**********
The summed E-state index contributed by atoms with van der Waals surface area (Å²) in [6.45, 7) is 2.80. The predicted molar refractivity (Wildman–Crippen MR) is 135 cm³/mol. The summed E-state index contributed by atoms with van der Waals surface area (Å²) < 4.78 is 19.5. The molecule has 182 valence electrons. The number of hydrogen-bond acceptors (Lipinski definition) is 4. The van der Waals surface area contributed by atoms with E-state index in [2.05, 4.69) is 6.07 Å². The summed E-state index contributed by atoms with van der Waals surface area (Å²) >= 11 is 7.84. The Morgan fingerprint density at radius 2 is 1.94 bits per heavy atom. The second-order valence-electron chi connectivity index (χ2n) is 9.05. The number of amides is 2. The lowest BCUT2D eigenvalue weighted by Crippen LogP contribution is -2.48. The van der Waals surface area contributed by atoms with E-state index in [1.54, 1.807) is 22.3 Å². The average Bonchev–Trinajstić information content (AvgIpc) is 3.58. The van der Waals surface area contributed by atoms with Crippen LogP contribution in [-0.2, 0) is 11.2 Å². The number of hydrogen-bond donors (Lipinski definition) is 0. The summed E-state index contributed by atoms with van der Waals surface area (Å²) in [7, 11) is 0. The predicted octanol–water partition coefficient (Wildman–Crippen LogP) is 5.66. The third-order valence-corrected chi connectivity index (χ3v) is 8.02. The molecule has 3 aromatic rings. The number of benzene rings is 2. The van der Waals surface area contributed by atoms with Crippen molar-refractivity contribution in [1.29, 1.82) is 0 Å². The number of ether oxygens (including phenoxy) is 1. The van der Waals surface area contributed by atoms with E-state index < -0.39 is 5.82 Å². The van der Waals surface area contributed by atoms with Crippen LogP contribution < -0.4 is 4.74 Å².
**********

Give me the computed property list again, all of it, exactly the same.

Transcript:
The summed E-state index contributed by atoms with van der Waals surface area (Å²) in [6.45, 7) is 2.80. The predicted molar refractivity (Wildman–Crippen MR) is 135 cm³/mol. The summed E-state index contributed by atoms with van der Waals surface area (Å²) < 4.78 is 19.5. The molecule has 182 valence electrons. The number of hydrogen-bond acceptors (Lipinski definition) is 4. The van der Waals surface area contributed by atoms with E-state index in [2.05, 4.69) is 6.07 Å². The summed E-state index contributed by atoms with van der Waals surface area (Å²) >= 11 is 7.84. The Morgan fingerprint density at radius 2 is 1.94 bits per heavy atom. The second-order valence-electron chi connectivity index (χ2n) is 9.05. The number of amides is 2. The lowest BCUT2D eigenvalue weighted by Crippen LogP contribution is -2.48. The van der Waals surface area contributed by atoms with E-state index in [1.54, 1.807) is 22.3 Å². The average Bonchev–Trinajstić information content (AvgIpc) is 3.58. The van der Waals surface area contributed by atoms with Crippen LogP contribution in [-0.2, 0) is 11.2 Å². The number of hydrogen-bond donors (Lipinski definition) is 0. The summed E-state index contributed by atoms with van der Waals surface area (Å²) in [7, 11) is 0. The predicted octanol–water partition coefficient (Wildman–Crippen LogP) is 5.66. The third-order valence-corrected chi connectivity index (χ3v) is 8.02. The molecule has 3 aromatic rings. The number of benzene rings is 2. The van der Waals surface area contributed by atoms with Crippen molar-refractivity contribution in [1.29, 1.82) is 0 Å². The number of ether oxygens (including phenoxy) is 1. The van der Waals surface area contributed by atoms with E-state index < -0.39 is 5.82 Å². The van der Waals surface area contributed by atoms with Crippen LogP contribution < -0.4 is 4.74 Å².